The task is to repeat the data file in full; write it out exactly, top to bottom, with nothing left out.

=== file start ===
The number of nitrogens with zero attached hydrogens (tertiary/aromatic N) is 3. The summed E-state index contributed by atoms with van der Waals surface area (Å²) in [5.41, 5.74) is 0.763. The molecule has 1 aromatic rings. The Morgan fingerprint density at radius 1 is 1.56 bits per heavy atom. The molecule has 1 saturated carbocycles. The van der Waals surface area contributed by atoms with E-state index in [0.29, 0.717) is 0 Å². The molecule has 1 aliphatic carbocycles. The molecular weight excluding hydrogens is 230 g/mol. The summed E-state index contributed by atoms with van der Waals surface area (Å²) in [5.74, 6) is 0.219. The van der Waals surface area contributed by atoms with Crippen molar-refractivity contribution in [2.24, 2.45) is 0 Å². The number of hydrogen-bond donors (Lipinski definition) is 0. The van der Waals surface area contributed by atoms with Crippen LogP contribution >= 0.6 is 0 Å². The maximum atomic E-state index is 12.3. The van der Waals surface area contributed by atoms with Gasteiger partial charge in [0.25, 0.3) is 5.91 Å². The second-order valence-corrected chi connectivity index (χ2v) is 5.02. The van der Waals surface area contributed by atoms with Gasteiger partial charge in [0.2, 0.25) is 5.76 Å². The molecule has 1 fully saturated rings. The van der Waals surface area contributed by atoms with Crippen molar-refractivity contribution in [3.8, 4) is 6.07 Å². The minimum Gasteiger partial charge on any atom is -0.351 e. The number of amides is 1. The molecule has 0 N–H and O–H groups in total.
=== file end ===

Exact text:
The number of nitrogens with zero attached hydrogens (tertiary/aromatic N) is 3. The summed E-state index contributed by atoms with van der Waals surface area (Å²) in [5.41, 5.74) is 0.763. The molecule has 1 aromatic rings. The Morgan fingerprint density at radius 1 is 1.56 bits per heavy atom. The molecule has 1 saturated carbocycles. The van der Waals surface area contributed by atoms with E-state index in [0.29, 0.717) is 0 Å². The molecule has 1 aliphatic carbocycles. The molecular weight excluding hydrogens is 230 g/mol. The summed E-state index contributed by atoms with van der Waals surface area (Å²) in [5.74, 6) is 0.219. The van der Waals surface area contributed by atoms with Crippen molar-refractivity contribution in [2.24, 2.45) is 0 Å². The number of hydrogen-bond donors (Lipinski definition) is 0. The van der Waals surface area contributed by atoms with Crippen LogP contribution >= 0.6 is 0 Å². The maximum atomic E-state index is 12.3. The van der Waals surface area contributed by atoms with Gasteiger partial charge in [0.25, 0.3) is 5.91 Å². The second-order valence-corrected chi connectivity index (χ2v) is 5.02. The van der Waals surface area contributed by atoms with Gasteiger partial charge in [0.2, 0.25) is 5.76 Å². The molecule has 1 fully saturated rings. The van der Waals surface area contributed by atoms with Crippen molar-refractivity contribution in [3.8, 4) is 6.07 Å². The minimum Gasteiger partial charge on any atom is -0.351 e. The number of amides is 1. The molecule has 0 N–H and O–H groups in total.